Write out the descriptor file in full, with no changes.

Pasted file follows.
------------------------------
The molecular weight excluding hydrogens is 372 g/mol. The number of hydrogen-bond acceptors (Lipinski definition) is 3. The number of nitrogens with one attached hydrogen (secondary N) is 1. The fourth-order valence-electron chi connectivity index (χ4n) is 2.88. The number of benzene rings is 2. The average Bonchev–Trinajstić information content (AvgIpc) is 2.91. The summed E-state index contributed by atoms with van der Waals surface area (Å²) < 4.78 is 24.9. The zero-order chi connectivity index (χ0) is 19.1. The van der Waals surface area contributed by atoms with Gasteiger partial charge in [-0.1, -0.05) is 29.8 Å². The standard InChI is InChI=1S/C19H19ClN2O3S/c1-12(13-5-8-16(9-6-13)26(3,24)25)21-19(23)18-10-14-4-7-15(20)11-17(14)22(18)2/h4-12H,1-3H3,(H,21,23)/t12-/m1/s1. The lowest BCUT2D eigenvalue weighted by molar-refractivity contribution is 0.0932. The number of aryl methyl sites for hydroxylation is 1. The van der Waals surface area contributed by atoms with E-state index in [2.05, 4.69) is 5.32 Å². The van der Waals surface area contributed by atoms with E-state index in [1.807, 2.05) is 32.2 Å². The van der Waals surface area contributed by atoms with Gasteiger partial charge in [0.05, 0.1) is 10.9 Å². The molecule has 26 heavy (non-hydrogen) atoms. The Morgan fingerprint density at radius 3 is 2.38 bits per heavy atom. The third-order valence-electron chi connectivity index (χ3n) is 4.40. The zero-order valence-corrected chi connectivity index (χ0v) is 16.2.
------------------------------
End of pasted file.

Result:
The molecular weight excluding hydrogens is 372 g/mol. The number of hydrogen-bond acceptors (Lipinski definition) is 3. The number of nitrogens with one attached hydrogen (secondary N) is 1. The fourth-order valence-electron chi connectivity index (χ4n) is 2.88. The number of benzene rings is 2. The average Bonchev–Trinajstić information content (AvgIpc) is 2.91. The summed E-state index contributed by atoms with van der Waals surface area (Å²) < 4.78 is 24.9. The zero-order chi connectivity index (χ0) is 19.1. The van der Waals surface area contributed by atoms with Gasteiger partial charge in [-0.1, -0.05) is 29.8 Å². The standard InChI is InChI=1S/C19H19ClN2O3S/c1-12(13-5-8-16(9-6-13)26(3,24)25)21-19(23)18-10-14-4-7-15(20)11-17(14)22(18)2/h4-12H,1-3H3,(H,21,23)/t12-/m1/s1. The lowest BCUT2D eigenvalue weighted by molar-refractivity contribution is 0.0932. The number of aryl methyl sites for hydroxylation is 1. The van der Waals surface area contributed by atoms with E-state index in [2.05, 4.69) is 5.32 Å². The van der Waals surface area contributed by atoms with E-state index in [1.807, 2.05) is 32.2 Å². The van der Waals surface area contributed by atoms with Gasteiger partial charge in [0.05, 0.1) is 10.9 Å². The molecule has 26 heavy (non-hydrogen) atoms. The Morgan fingerprint density at radius 3 is 2.38 bits per heavy atom. The third-order valence-electron chi connectivity index (χ3n) is 4.40. The zero-order valence-corrected chi connectivity index (χ0v) is 16.2.